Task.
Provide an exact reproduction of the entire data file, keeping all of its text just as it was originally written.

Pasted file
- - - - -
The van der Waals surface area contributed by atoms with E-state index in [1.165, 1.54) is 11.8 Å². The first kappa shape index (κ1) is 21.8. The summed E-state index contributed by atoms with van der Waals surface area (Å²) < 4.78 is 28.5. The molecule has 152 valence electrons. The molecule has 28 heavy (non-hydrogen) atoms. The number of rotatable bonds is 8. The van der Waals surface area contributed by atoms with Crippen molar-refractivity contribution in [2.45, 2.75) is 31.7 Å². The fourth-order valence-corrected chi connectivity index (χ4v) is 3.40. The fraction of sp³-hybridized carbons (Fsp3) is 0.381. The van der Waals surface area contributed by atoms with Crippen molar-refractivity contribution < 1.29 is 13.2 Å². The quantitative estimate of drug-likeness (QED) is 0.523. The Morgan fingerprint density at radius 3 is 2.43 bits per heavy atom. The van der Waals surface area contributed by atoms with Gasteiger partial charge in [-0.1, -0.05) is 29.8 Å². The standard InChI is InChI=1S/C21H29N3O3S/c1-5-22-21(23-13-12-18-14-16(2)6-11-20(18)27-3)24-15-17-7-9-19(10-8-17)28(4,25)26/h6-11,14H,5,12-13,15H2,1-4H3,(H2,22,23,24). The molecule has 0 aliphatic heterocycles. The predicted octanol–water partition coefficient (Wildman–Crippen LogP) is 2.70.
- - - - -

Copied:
The van der Waals surface area contributed by atoms with E-state index in [1.165, 1.54) is 11.8 Å². The first kappa shape index (κ1) is 21.8. The summed E-state index contributed by atoms with van der Waals surface area (Å²) < 4.78 is 28.5. The molecule has 152 valence electrons. The molecule has 28 heavy (non-hydrogen) atoms. The number of rotatable bonds is 8. The van der Waals surface area contributed by atoms with Crippen molar-refractivity contribution in [2.45, 2.75) is 31.7 Å². The fourth-order valence-corrected chi connectivity index (χ4v) is 3.40. The fraction of sp³-hybridized carbons (Fsp3) is 0.381. The van der Waals surface area contributed by atoms with Crippen molar-refractivity contribution < 1.29 is 13.2 Å². The quantitative estimate of drug-likeness (QED) is 0.523. The Morgan fingerprint density at radius 3 is 2.43 bits per heavy atom. The van der Waals surface area contributed by atoms with Gasteiger partial charge in [-0.1, -0.05) is 29.8 Å². The standard InChI is InChI=1S/C21H29N3O3S/c1-5-22-21(23-13-12-18-14-16(2)6-11-20(18)27-3)24-15-17-7-9-19(10-8-17)28(4,25)26/h6-11,14H,5,12-13,15H2,1-4H3,(H2,22,23,24). The molecule has 0 aliphatic heterocycles. The predicted octanol–water partition coefficient (Wildman–Crippen LogP) is 2.70.